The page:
* viewing images from every catalog category
    * displaying all images available at the specified photostock (images are grouped by statuses)
    * searching for photos by keywords
    * viewing thumbnails of all images on your computer
    * ability to set and update statuses for every image and every stock
    * ability to set an image title, copyright and description
    * adding, deleting and editing image keywords
    * adding keywords from categories an image is assigned to
    * synchronization of keywords for different images
    * ability to view EXIF and IPTC image tags
    * displaying information on every photostock
    * showing images grouped by statuses
    * file operations (copy, move, delete, rename)
    * working with Model release
    * automated image upload to photostocks via FTP protocol
    * automated tracking of image history after it's been renamed or moved to another location
    * vector EPS format support
    * RAW format support
    * full screen viewing mode
    * ability to install the application on portable devices, e.g. USB Flash Drive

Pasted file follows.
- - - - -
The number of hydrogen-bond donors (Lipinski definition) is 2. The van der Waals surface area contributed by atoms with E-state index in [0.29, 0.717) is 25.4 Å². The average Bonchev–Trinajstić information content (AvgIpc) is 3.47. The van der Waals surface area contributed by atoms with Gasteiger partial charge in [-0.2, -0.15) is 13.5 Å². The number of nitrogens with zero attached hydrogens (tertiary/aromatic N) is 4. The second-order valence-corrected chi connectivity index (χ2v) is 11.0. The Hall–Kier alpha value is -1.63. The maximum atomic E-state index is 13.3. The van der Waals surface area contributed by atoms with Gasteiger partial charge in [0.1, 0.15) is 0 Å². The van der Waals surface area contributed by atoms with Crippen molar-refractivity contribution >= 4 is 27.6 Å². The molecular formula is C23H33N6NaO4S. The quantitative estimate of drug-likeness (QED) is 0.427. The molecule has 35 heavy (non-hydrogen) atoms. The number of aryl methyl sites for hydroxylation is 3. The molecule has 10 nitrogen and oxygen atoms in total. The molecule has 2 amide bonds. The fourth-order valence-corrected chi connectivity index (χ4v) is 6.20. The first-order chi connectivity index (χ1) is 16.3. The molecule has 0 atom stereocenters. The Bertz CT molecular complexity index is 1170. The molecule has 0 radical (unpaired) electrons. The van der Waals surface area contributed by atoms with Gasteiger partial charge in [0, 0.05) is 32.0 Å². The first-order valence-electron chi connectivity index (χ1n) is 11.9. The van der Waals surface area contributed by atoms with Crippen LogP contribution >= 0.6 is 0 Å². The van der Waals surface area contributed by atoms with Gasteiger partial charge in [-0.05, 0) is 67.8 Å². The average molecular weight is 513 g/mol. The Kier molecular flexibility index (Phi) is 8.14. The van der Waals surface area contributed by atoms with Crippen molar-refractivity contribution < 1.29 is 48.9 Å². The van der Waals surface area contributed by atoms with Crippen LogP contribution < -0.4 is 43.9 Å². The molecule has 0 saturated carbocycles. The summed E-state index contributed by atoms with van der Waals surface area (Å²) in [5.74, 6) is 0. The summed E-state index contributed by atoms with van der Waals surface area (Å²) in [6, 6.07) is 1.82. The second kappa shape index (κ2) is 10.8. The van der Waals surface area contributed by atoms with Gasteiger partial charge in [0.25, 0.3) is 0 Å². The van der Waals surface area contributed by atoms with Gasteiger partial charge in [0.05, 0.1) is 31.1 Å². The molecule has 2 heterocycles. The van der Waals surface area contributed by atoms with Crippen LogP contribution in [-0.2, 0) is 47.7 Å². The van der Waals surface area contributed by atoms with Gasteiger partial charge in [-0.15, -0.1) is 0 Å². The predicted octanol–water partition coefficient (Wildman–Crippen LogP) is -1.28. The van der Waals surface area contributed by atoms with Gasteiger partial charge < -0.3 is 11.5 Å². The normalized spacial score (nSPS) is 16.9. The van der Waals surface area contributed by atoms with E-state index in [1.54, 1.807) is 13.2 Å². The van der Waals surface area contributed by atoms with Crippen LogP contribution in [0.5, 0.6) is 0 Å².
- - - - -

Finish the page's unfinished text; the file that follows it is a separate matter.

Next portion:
* EPS to JPEG conversion
    * ZIP archive support
    * and much more...

Please, write your comments and suggestions here.
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Well, I just sent off my first ever submission to Alamy. You have to send 10 images and pass their QC test to be accepted. The only thing I'm really worried about it the softness of the images. They stressed NOT to sharpen the image, and while I know the slides themselves are sharp, I'm not too sure about the scans. I used a good scanner, but I ALWAYS sharpen before I print. So against my better judgement, I did what they said and didn't sharpen anything. Wish me luck!!!
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Hi - I am just recently getting interesting in selling through a stock agency. I haven't checked the totallyphotos.com yet, but I will. Have you heard anything about Alamy? I've been studying photography for about 6 years now, and I think I'm ready to take it to the next level. Any advice on how to get started?